A series of clashes broke out on 19 January between al-Qaeda’s rebranded Syrian branch, Jabhat Fatah al-Sham (JFS), and its heretofore close ally and portal into the Syrian rebellion, Ahrar al-Sham. By 23 January, JFS had expanded its targets, engaging in hostilities with mainstream rebel groups in the “Greater Idlib” area, and specifically trying—and succeeding—in dismantling the positions of Jaysh al-Mujahideen, a moderate group, west of Aleppo. The crisis continued to escalate, forcing many groups to merge with Ahrar al-Sham for protection, until 28 January, when a JFS-led merger was announced under the banner of Hay’at Tahrir al-Sham (HTS), or the Syrian Liberation Committee. HTS announced a ceasefire, and since then individuals and groups—including a significant number from Ahrar—have given allegiance to HTS. This radical reshaping of revolutionary dynamics in northern Syria has undoubtedly created antibodies going forward against al-Qaeda that could be capitalized on by the international community, but the present situation is highly favourable to al-Qaeda. Continue reading
In the last few days I’ve written about Russia’s initial military action in Syria, which is intended to prop up the dictatorship of Bashar al-Assad, and explained (with my friend James Snell) how U.S. policy has enabled this, both by effectively outsourcing Middle East policy to Vladimir Putin over the chemical weapons “red line” debacle, and by the pro-Iran tilt that is implicit in President Obama’s nuclear deal-facilitated move toward détente with the Islamic Republic: Obama is effectively supporting Iran’s assets in Syria, and Putin is now using those same pieces to prosecute his own war in the Levant. With this in the background, this post will focus on what Putin wants in Syria.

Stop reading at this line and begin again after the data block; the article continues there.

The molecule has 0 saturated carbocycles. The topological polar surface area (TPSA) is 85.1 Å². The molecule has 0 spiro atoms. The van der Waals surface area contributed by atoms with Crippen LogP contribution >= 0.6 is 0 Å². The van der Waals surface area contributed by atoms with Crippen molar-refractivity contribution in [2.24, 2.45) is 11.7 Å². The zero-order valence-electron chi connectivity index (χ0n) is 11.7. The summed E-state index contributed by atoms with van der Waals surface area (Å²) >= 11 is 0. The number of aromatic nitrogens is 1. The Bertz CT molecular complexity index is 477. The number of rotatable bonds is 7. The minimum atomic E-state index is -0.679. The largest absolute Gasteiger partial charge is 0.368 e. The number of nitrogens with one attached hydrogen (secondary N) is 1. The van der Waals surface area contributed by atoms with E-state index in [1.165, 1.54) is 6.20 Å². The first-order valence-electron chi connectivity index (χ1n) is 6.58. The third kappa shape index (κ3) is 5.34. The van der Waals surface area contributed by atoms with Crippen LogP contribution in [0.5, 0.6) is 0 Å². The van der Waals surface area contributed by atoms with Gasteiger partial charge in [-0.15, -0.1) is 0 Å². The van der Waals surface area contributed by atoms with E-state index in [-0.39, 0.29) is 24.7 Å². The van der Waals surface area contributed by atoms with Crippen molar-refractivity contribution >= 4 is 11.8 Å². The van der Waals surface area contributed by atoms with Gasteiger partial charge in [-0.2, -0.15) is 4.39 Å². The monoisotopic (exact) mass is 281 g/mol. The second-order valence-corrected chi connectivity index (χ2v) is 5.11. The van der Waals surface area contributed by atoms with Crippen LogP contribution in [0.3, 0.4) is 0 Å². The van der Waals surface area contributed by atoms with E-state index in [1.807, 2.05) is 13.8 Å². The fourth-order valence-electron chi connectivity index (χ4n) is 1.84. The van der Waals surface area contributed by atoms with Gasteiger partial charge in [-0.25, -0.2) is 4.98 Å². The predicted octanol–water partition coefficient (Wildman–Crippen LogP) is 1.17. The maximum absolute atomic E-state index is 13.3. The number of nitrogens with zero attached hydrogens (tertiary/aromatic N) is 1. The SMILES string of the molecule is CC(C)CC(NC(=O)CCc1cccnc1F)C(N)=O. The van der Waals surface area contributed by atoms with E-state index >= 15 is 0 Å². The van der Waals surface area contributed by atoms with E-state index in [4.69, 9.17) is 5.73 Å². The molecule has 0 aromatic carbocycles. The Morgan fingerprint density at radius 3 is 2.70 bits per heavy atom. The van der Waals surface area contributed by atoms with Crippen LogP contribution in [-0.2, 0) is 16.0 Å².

Putin’s aims in Syria can be boiled down to two: (1) Ensure the Assad tyranny survives, which includes the building of a permanent military-colonial outpost on the Mediterranean coast and destroying all the moderate rebels so that Syria can be presented as a choice of Assad or the Islamic State (I.S.), legitimizing Russia’s support for Assad; and (2) humiliating the West on the way to constructing an alternate world order to American hegemony. Continue reading
In the last week, two events have provided further evidence that the United States has effectively sided with the Assad regime in Syria, acting effectively as the regime’s air force, and that America’s alliance with Assad is part of the broader policy of détente with Iran, facilitated by the nuclear deal, which has ceded Syria to Iran as a sphere of influence. Continue reading